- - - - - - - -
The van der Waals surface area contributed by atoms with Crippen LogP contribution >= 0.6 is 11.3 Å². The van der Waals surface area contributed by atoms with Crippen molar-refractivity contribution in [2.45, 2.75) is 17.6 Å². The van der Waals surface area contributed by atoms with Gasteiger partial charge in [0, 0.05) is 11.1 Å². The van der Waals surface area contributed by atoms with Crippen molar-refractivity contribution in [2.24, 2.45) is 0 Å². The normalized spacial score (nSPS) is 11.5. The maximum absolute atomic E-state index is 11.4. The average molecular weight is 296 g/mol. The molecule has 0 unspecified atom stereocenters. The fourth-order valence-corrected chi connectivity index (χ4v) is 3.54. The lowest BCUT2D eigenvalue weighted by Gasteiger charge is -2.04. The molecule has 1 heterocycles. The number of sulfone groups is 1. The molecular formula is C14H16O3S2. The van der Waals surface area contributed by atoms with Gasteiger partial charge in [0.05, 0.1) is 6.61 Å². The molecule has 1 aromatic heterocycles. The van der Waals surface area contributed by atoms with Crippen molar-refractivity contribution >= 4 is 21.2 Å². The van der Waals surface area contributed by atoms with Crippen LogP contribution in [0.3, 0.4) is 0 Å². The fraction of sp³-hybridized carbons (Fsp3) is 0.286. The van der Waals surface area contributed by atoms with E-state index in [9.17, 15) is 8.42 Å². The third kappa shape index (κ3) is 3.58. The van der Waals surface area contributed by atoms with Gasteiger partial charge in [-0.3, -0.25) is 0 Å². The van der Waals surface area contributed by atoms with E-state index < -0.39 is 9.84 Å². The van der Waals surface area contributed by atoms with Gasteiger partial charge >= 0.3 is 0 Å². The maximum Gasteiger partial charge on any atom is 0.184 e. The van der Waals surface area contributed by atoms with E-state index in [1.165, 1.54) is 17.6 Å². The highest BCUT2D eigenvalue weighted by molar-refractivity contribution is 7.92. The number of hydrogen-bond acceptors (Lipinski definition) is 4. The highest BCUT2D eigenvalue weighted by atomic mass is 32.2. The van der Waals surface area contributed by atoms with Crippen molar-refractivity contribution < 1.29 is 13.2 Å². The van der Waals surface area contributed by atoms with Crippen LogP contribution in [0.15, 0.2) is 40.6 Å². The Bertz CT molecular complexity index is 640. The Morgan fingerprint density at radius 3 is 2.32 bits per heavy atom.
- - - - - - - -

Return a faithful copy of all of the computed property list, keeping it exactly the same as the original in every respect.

The van der Waals surface area contributed by atoms with Crippen LogP contribution >= 0.6 is 11.3 Å². The van der Waals surface area contributed by atoms with Crippen molar-refractivity contribution in [2.45, 2.75) is 17.6 Å². The van der Waals surface area contributed by atoms with Gasteiger partial charge in [0, 0.05) is 11.1 Å². The van der Waals surface area contributed by atoms with Crippen molar-refractivity contribution in [2.24, 2.45) is 0 Å². The normalized spacial score (nSPS) is 11.5. The maximum absolute atomic E-state index is 11.4. The average molecular weight is 296 g/mol. The molecule has 0 unspecified atom stereocenters. The fourth-order valence-corrected chi connectivity index (χ4v) is 3.54. The lowest BCUT2D eigenvalue weighted by Gasteiger charge is -2.04. The molecule has 1 heterocycles. The number of sulfone groups is 1. The molecular formula is C14H16O3S2. The van der Waals surface area contributed by atoms with Gasteiger partial charge in [0.05, 0.1) is 6.61 Å². The molecule has 1 aromatic heterocycles. The van der Waals surface area contributed by atoms with Crippen molar-refractivity contribution >= 4 is 21.2 Å². The van der Waals surface area contributed by atoms with Crippen LogP contribution in [0.3, 0.4) is 0 Å². The fraction of sp³-hybridized carbons (Fsp3) is 0.286. The van der Waals surface area contributed by atoms with E-state index in [9.17, 15) is 8.42 Å². The third kappa shape index (κ3) is 3.58. The van der Waals surface area contributed by atoms with Gasteiger partial charge in [-0.3, -0.25) is 0 Å². The van der Waals surface area contributed by atoms with E-state index < -0.39 is 9.84 Å². The van der Waals surface area contributed by atoms with Gasteiger partial charge >= 0.3 is 0 Å². The maximum Gasteiger partial charge on any atom is 0.184 e. The van der Waals surface area contributed by atoms with E-state index in [1.165, 1.54) is 17.6 Å². The highest BCUT2D eigenvalue weighted by molar-refractivity contribution is 7.92. The number of hydrogen-bond acceptors (Lipinski definition) is 4. The highest BCUT2D eigenvalue weighted by atomic mass is 32.2. The van der Waals surface area contributed by atoms with Crippen molar-refractivity contribution < 1.29 is 13.2 Å². The van der Waals surface area contributed by atoms with Crippen LogP contribution in [0.15, 0.2) is 40.6 Å². The Bertz CT molecular complexity index is 640. The Morgan fingerprint density at radius 3 is 2.32 bits per heavy atom.